Elihu Thomson, a young researcher at the Franklin Institute in Philadelphia, accidentally fused two wires together while experimenting with the discharge of battery current from Leyden jars through the secondary of a spark coil. In 1886, after several years of experimentation on heating by the passage of low-current, high-amperage electricity to cause fusion, he filed a patent on the basic idea of electric resistance welding.
He formed the Thomson Electric Welder Company (a company I was many years later to co-own) to take advantage of this fusion technology as a replacement for other methods of joining, such as the blacksmith's hammering of almost molten material to form a joint. I wrote (Welder's World May/June 1967) a history of this company and said, “Unfortunately the resistance welding technique did not gain immediate acceptance by metal fabricators, who were reluctant to invest sums of money in equipment which was untried and presumably unproven.”
I went on to say, “…it was more than a machine which Thomson was trying to sell, it was a radically new concept.” The first of his machines, leased to the Joseph Roebling Company, were used to butt weld cables for the Brooklyn Bridge, and this likely provided the technology endorsement so badly need to move the process into the mainstream.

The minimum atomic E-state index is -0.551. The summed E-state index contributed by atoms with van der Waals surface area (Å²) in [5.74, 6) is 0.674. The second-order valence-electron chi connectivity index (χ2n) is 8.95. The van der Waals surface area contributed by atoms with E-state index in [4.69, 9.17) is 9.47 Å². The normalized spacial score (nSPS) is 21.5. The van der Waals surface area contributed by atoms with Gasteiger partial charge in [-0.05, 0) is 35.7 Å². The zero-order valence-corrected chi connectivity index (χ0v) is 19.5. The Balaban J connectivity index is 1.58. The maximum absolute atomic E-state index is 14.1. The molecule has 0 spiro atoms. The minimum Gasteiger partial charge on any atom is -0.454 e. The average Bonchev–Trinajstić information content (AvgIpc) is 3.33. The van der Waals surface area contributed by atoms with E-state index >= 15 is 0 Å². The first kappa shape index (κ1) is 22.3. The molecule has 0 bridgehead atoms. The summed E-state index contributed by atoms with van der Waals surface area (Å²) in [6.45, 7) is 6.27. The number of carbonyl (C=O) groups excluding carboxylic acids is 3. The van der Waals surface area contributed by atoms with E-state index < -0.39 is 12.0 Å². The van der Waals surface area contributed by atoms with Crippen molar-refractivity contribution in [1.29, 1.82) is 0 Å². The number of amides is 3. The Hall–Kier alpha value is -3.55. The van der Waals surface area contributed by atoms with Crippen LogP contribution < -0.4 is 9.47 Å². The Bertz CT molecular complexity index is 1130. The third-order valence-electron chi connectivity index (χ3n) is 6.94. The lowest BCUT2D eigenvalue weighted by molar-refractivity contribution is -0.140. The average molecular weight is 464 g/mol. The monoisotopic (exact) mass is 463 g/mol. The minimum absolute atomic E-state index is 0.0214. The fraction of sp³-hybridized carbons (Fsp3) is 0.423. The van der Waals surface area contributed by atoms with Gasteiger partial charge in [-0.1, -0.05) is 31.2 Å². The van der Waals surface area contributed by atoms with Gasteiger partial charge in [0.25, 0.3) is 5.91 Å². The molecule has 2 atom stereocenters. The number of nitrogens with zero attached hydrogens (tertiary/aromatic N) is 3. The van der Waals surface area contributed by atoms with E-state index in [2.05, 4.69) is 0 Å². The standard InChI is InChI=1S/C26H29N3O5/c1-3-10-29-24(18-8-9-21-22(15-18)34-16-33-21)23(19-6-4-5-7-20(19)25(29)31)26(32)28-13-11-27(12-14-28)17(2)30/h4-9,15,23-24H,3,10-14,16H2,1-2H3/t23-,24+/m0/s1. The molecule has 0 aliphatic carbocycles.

The above should establish my bona fides to comment on the current state of acceptance of another welding technology, the industrial laser. I have been involved in all phases of welding, except for stick electrode, for several decades, starting when I brashly wanted to change the Thomson Electric name to Fusion Dynamics to reflect the modern company's evolution to a full technology supplier of welding equipment such as electron beam.
While researching the article for Welder's World I accessed records and communications stacked in the company's vault that documented the reasons why they had decided to lease welders rather than sell them outright; because users were not convinced that resistance welding was their optimal solution. By leasing and charging only for every successful spot weld they could spread the technology to a less than enthusiastic market.
Subsequent patent litigation, some say promulgated by the Ford Motor Company, a large user of resistance spot welding for World War I military vehicles, broke Thomson's near monopoly in the market. However, by this time the technology had become firmly established.
I raise the issue of industry acceptance of the laser in response to claims (appearing on the Web in market analysts' reports) of an anticipated dramatic rise (some say 20%) in the application share of laser welding.
Considering what Elihu Thomson experienced (incidentally he went on to merge another of his companies, Thomson-Huston, with Edison General Electric to form General Electric) with lack of user acceptance and similar experiences with the introduction of myriad other welding techniques, I have concluded that laser welding is not a technology- or market-driven process. In my view it is very much an alternative choice whose acceptance is derived from its understanding by welding and design engineers.
Former Vice-President Al Gore has shown that a one-on-one approach can raise the public's awareness, so maybe ILS and others interested in growing laser welding can do the same.
David A. Belforte